In a few earlier posts, I discussed how the permanent immigration quota system works, or doesn’t work because of its impact on illegal immigration. In my recent post, Why Don’t They Just Come Legally? – Myths Part II, I mention that two of the causes of illegal immigration are due to there being no lines for legal visas to get into in the first place because there are no categories for certain employment and family categories. And, in cases where there are applicable categories, the lines can be very, very long – decades in some cases. In my post on the Anchor Babies and the 14th Amendment – Myths Part I, now called the “birthright citizenship” movement devoted to repealing the 14th Amendment, I discuss how American born kids can’t sponsor their parents or siblings until they are 21, and even then, at least for siblings, they have to endure the quota backlogs. Finally, in an article on the DREAM Act, I showed how the last proposal before Congress added 10 years to the DREAM Act process. As a result, the beneficiaries would have to wait 10 years to become a U.S. citizen before they could even start the process of sponsoring relatives. The sibling quota delays would add another 10-20 years to the process. Well, now the February issue of the U.S. State Department’s monthly Visa Bulletin really demonstrates just how bad the quotas can get based on demand and small supply of available green cards or visas.
The term “retrogression” in the Visa Bulletin refers to the quota getting longer or the line moving backwards rather than advancing forward toward being current. For years, ALL of the family based preference categories, which do not include spouses, parents or minor children of U.S. citizens, have been subject to lengthy backlogs, regardless of country of birth. Siblings of U.S. citizens are always the worst, and if the person immigrating is from China, India, Mexico or the Philippines, or the Dominican Republic, the quotas are the worst of all. Starting in January, the family based quota retrogressed for most people in most categories which means demand has increased.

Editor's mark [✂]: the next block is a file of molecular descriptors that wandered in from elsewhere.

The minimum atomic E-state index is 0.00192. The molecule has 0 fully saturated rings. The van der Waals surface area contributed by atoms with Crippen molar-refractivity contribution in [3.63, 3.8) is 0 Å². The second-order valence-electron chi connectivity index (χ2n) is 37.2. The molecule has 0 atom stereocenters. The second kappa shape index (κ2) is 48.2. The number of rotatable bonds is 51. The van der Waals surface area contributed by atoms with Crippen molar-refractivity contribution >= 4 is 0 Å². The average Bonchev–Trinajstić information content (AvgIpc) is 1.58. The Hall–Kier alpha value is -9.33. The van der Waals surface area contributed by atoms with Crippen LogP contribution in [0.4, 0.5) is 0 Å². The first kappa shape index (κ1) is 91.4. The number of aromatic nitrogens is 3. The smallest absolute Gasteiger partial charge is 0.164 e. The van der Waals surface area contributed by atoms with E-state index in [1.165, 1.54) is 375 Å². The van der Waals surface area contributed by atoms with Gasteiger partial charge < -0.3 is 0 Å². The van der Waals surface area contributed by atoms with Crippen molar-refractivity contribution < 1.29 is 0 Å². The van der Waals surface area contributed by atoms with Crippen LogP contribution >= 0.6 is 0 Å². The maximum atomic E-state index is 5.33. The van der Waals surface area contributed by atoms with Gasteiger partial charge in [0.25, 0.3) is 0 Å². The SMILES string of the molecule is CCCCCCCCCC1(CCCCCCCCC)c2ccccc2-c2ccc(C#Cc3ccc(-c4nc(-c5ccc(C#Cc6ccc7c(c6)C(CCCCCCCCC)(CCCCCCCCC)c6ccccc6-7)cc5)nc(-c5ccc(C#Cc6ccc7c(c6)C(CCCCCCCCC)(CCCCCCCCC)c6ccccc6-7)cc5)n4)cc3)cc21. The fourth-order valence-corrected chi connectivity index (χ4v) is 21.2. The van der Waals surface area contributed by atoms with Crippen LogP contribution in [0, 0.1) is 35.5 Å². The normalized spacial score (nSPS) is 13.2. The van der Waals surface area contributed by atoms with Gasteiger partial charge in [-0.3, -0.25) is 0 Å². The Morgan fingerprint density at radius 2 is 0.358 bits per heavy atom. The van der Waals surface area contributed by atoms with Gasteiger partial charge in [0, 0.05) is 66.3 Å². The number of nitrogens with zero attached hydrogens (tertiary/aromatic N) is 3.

In the employment based immigration context, foreign investors and creme-de-la-creme employees (those that are world renown or hold advance degrees) typically have no backlogs unless the person is from India or China. Everyone else immigrating based on a job requiring limited work experience or a bachelors degree is subject to a quota delay with Indians having the longest wait. Most Indian and Chinese nationals are here on H-1B temporary work visas because of strong hiring trends several years ago, but because demand is high, they have longer waits, and for many of them, their H-1Bs will run out before they reach the front of the line of the quota. Many have already gone home because of better opportunities abroad. Accordingly, many experts view the employment quota backlog situation in America as a cause for concern about an outbound brain drain.
Starting next month, the the February 2011 Visa Bulletin has a new column for people from the Dominican Republic. Evidently, there is high demand by Dominicans but insufficient visas in both family and employment based immigration categories. Permanent residence (green card) levels were set by Congress over 20 years ago according to a complicated formula. A general idea about how the numbers are allocated is described in the The Operation of the Immigrant Numerical Control System. Briefly, visas are allocated by per category limits which are then allocated by per country limits. Then there are rules about spillovers from one category to another. Demand for visa numbers can fluctuate from one month to another, with the inevitable impact on cut-off dates. A person’s place in line in the quota or backlog is called their priority date, which is established when the government receives the first application type that starts the immigration process in that category.